Air-dryer settings. If you have desiccant dryers with dewpoint controls, they could have been bypassed, or might not be working due to a fouled sensor. Reviewing the operation of your dryers and repairing as needed could save a bundle.

Automatic drains. Airless drains, purchased to prevent wasted air, can wear out and fail (undetected). This situation affects dryer operation and the quality of the compressed air. Proper testing is important.

Monitoring systems. It’s important to monitor the efficiency of your system, especially if compressed air is a major part of your electric bill. Permanent monitoring of the system helps you assess the system on a daily basis to maintain efficiency.

Find more information about compressor efficiency on the CAC website (compressedairchallenge.org) or in the organization’s Best Practices for Compressed Air Systems Manual. Check the website calendar for scheduled training. MT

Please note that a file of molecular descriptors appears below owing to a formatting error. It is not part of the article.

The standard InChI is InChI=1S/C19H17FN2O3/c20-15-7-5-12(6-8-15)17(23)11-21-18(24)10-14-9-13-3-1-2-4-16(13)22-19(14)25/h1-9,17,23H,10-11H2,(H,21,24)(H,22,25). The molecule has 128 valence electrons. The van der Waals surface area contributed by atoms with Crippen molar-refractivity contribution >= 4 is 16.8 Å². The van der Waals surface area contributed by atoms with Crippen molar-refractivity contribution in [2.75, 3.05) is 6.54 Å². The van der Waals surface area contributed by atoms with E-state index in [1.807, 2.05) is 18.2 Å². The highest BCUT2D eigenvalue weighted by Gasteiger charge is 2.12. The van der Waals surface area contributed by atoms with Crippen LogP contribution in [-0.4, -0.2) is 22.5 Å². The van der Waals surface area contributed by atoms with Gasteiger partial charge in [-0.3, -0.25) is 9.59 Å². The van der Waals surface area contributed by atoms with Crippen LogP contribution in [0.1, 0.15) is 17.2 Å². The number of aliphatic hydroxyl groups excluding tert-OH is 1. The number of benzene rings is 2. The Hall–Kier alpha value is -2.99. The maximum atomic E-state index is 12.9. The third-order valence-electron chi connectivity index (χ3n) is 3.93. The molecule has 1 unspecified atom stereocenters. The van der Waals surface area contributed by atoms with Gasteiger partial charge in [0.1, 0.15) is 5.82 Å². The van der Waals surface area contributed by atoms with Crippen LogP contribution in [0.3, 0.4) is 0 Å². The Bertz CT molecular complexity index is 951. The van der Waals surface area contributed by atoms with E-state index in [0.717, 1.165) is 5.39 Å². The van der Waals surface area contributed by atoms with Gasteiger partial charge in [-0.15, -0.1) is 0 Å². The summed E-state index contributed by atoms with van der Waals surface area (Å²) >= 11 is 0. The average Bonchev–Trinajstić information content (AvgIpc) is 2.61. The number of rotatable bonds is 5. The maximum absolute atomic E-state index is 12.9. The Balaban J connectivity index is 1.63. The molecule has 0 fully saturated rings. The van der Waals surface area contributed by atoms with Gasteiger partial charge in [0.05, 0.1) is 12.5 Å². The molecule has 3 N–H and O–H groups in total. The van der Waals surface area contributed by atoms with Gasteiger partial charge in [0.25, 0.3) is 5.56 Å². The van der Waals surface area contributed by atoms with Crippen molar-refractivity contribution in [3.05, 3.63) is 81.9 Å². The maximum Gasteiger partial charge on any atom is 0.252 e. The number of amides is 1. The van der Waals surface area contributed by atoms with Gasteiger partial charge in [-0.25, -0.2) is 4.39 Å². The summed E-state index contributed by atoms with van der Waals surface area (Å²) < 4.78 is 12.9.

rcmarshall@hydro.mb.ca

1259

6:32 pm
June 12, 2015
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Compressed Air Challenge: Avoid VSD-Compressor Control Gap

04cacBy Ron Marshall, CET, CEM for the Compressed Air Challenge (CAC)

One of the hottest topics in the compressed-air energy-efficiency field is the variable-speed-drive (VSD) screw compressor. Since this unit’s acceptance in the industry several years ago, all major manufacturers have developed a line of compressors that control compressor output pressure by varying the speed of the compression element. This results in an almost linear reduction in power consumption between the compressor’s full load and minimum speed. Minimum speed is the slowest the compression element is allowed to spin while under variable-speed control.